Cancer Tumor Angiogenesis and Blood Vessels: Understanding How Tumors SpreadCancer stem cells or tumor-instating cells are responsible for the formation of tumors. These cancer cells have the ability to quickly reshape, destroy or fuse with existing blood vessels, giving them access to more nutrients and oxygen. Unfortunately, this also leads to the spread of tumors to other parts of the body through the bloodstream.Tumors release protein factors that stimulate the growth of new blood vessels, a process called tumor angiogenesis. It's important to note that this is different from angiogenesis, which is the growth of blood vessels during the healing process. By understanding how tumor angiogenesis works, we can develop new medical techniques to fight cancer and prevent its spread to other parts of the body. ... See MoreSee Less


Cancer Chemotherapy Statistics

April 11, 2022
Est. Reading: 3 minutes

The General Concept of Chemotherapy on Cancer Cells

Chemotherapy is the treatment of cancer with one or more cytotoxic anti-neoplastic drugs. An older and broader use of the word chemotherapy encompassed any chemical treatment of disease, inhibiting cells, whether they be cancerous self cells or foreign cells such as bacteria. The general concept of this treatment has been used for 70 years originating from the effects of Mustard gas in World War 1 is now a multi-billion dollar industry and the standard of care for cancer treatment.

Because cancer cells may grow and divide more rapidly than normal cells, chemotherapy is made to kill growing cells. Many normal, healthy cells also multiply quickly, and chemotherapy can affect these cells, too. This damage to normal cells causes side effects. The fast-growing, normal cells most likely to be affected are blood cells forming in the bone marrow and cells in the digestive tract (mouth, stomach, intestines, esophagus), reproductive system (sexual organs), and hair follicles. Chemo may affect cells of vital organs, such as the heart, kidney, bladder, lungs, and nervous system.

side effects of chemotherapy

In view of the minimal impact of cytotoxic chemotherapy on 5-year survival, and the lack of any major progress over the last 20 years, it follows that the main role of cytotoxic chemotherapy is in palliation. Although for many malignancies, symptom control may occur with cytotoxic chemotherapy, this is rarely reported, and, for most patients, the survival in those who obtain a response is rarely beyond 12 months.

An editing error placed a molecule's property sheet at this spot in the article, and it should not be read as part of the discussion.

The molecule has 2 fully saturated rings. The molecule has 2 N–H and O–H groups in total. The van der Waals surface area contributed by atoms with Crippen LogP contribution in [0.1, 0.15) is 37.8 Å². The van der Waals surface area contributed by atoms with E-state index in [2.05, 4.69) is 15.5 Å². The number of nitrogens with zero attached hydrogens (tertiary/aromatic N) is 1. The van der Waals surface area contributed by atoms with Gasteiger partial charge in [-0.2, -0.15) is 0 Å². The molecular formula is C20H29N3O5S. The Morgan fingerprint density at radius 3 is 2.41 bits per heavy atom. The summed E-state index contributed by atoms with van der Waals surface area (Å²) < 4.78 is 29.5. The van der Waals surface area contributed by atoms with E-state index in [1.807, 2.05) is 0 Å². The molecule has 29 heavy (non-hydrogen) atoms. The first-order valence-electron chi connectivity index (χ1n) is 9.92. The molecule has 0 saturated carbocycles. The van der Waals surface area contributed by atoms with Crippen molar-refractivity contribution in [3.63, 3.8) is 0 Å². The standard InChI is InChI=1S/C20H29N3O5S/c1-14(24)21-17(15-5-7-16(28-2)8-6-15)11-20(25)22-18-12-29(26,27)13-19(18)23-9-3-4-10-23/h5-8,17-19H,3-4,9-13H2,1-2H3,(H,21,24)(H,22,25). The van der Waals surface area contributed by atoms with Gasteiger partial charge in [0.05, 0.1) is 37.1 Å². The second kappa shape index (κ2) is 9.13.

The introduction of cytotoxic chemotherapy for solid tumors and the establishment of the sub-specialty of medical oncology have been accepted as an advance in cancer management. However, despite the early claims of chemo as the panacea for curing all cancers, the impact of cytotoxic chemotherapy is limited to small subgroups of patients and mostly occurs in the less common malignancies.


What are the statistics on chemotherapy?

cytotoxic chemotherapy, chemotherapy, risks, cancer, cancer treatment, cells


Even so, any new chemotherapy drug is still promoted as a major breakthrough in the fight against cancer, only to be later rejected without the fanfare that accompanied its arrival. In an environment of scarce resources and cost containment, there is a need for evidence-based assessment before any new or previously accepted treatment is accepted as standard practice. To justify the continued funding and availability of drugs used in cytotoxic chemotherapy, a rigorous evaluation of the cost-effectiveness and impact on the quality of life is urgently required.

The Contribution of Cytotoxic Chemotherapy to 5-year Survival in Adult Malignancies

This study was presented by the Department of Radiation Oncology, Northern Sydney Cancer Centre, Royal North Shore Hospital, Sydney, NSW; Department of Medical Oncology,
St Vincent’s Hospital, Sydney, NSW; Collaboration for Cancer Outcomes Research and Evaluation, Liverpool Health Service, Sydney, NSW, Australia


Common side effects of Chemotherapy

You may have none of these side effects or just a few. The kinds of side effects you have and how severe they are, depend on the type and dose of chemotherapy you get and how your body reacts.


cancer cells

  • Fatigue
  • Nausea & Vomiting
  • Pain
  • Hair Loss
  • Anemia
  • Infection
  • Blood Clotting Problems
  • Mouth, Gum, and Throat Problems
  • Diarrhea and Constipation
  • Nerve and Muscle Effects
  • Effects on Skin and Nails
  • Radiation Recall
  • Kidney and Bladder Effects
  • Flu-Like Symptoms
  • Fluid Retention
  • Effects on Sexual Organs and Sexuality

Higher Risks of Cognitive Changes with Chemotherapy

Cognitive changes are sometimes related to higher-dose chemotherapy and the use of immunotherapy to boost the immune system. Those who have cancer involving the brain may also experience cognitive changes as a result of the tumor or the treatment of the tumor. While cognitive changes associated with brain surgery often occur immediately, changes associated with radiation and chemotherapy can develop more gradually over time.

  • Tumors are located in the central nervous system (CNS) which includes the brain and spinal cord.
  • Treatments are administered directly to the CNS.
  • Treatments are administered when extremely ill.
  • Chemotherapy and radiation are given to the brain at the same time.
  • Chemotherapy is given into the spinal fluid after radiation.

Some changes after cancer are very minor and will go away. Other cognitive changes may be more noticeable and may not be reversible.

Cognitive Changes with Chemotherapy

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